So, what is the reason for the high power consumption of the two Solidata drives? If you look into the device manager, the Solidata SSDs appear as a “JMicron HW RAID” device, which means that they are based on RAID technology internally. Looking at the photo to the left, you can see that there are actually two circuit boards inside the Solidata SSDs; they both look alike.
Solidata utilizes a JMicron JMF602 flash-to-SATA/USB 2.0 controller, which is not known to be particularly power efficient. However, it is flexible, as it supports USB 2.0 if the manufacturer wants to build a drive that supports both interfaces.
The JMicron controller does not support cache memory like the configurations we’ve seen from Intel and Samsung, but it does support eight banks of flash memory. Still, the result isn’t at all competitive.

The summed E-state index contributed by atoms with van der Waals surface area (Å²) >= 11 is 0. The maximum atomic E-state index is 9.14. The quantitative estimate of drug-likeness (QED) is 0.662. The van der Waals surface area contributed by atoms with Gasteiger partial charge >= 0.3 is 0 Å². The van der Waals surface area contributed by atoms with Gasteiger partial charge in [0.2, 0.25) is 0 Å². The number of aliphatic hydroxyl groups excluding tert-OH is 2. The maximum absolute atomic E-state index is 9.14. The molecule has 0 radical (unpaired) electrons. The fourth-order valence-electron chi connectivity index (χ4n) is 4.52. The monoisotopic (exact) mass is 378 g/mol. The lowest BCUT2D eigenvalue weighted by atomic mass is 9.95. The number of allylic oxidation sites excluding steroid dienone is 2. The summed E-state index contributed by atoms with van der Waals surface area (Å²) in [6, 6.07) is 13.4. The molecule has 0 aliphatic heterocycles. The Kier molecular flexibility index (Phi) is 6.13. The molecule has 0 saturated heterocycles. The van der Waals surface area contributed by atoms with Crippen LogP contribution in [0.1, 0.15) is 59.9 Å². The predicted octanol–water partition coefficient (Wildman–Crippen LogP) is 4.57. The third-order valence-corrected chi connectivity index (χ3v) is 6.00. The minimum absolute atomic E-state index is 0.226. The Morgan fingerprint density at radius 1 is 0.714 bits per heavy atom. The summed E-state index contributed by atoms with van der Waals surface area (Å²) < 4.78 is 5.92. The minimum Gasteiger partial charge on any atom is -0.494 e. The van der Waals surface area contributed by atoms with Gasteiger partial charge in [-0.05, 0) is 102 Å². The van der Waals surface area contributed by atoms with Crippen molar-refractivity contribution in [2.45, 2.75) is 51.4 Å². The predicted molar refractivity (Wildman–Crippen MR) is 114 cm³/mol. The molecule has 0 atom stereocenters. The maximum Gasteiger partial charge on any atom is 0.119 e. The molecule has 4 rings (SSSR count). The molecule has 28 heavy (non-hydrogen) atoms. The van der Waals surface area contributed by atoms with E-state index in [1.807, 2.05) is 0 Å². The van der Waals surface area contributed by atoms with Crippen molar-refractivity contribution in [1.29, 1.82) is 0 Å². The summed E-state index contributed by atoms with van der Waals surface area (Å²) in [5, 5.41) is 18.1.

- SSD Capacities And Performance On The Move
- Flash SSD Versus Hard Drive
- Samsung SSD PB22-J (256 GB MLC Flash)
- Inside Samsung’s SSD
- Solidata X1-64 (64 GB SLC)
- Solidata X2-128 (128 GB MLC)
- Inside the Solidata SSDs
- New SSDs Comparison Table And Test Setup
- Access Time And I/O Performance
- PCMark Vantage Application Performance
- Power Consumption
- Efficiency: Performance Per Watt